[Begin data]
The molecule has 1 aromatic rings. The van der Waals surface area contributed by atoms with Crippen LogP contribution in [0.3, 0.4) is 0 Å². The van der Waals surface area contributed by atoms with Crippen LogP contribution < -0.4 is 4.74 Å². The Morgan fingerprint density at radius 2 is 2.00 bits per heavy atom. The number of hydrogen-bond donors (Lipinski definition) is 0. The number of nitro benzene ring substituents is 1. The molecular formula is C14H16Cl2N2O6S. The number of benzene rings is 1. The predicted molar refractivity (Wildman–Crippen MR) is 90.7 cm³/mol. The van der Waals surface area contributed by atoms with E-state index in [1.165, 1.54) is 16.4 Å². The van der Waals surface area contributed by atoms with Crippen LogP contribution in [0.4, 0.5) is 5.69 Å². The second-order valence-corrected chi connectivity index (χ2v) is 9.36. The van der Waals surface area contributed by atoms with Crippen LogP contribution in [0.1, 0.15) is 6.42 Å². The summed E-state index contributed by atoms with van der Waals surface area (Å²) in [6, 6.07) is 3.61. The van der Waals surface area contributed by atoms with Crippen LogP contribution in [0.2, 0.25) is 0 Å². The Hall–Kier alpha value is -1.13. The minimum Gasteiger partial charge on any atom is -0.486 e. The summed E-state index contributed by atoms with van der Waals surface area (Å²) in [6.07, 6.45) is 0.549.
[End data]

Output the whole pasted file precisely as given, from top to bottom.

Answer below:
The molecule has 1 aromatic rings. The van der Waals surface area contributed by atoms with Crippen LogP contribution in [0.3, 0.4) is 0 Å². The van der Waals surface area contributed by atoms with Crippen LogP contribution < -0.4 is 4.74 Å². The Morgan fingerprint density at radius 2 is 2.00 bits per heavy atom. The number of hydrogen-bond donors (Lipinski definition) is 0. The number of nitro benzene ring substituents is 1. The molecular formula is C14H16Cl2N2O6S. The number of benzene rings is 1. The predicted molar refractivity (Wildman–Crippen MR) is 90.7 cm³/mol. The van der Waals surface area contributed by atoms with E-state index in [1.165, 1.54) is 16.4 Å². The van der Waals surface area contributed by atoms with Crippen LogP contribution in [0.4, 0.5) is 5.69 Å². The second-order valence-corrected chi connectivity index (χ2v) is 9.36. The van der Waals surface area contributed by atoms with Crippen LogP contribution in [0.1, 0.15) is 6.42 Å². The summed E-state index contributed by atoms with van der Waals surface area (Å²) in [6, 6.07) is 3.61. The van der Waals surface area contributed by atoms with Crippen LogP contribution in [0.2, 0.25) is 0 Å². The Hall–Kier alpha value is -1.13. The minimum Gasteiger partial charge on any atom is -0.486 e. The summed E-state index contributed by atoms with van der Waals surface area (Å²) in [6.07, 6.45) is 0.549.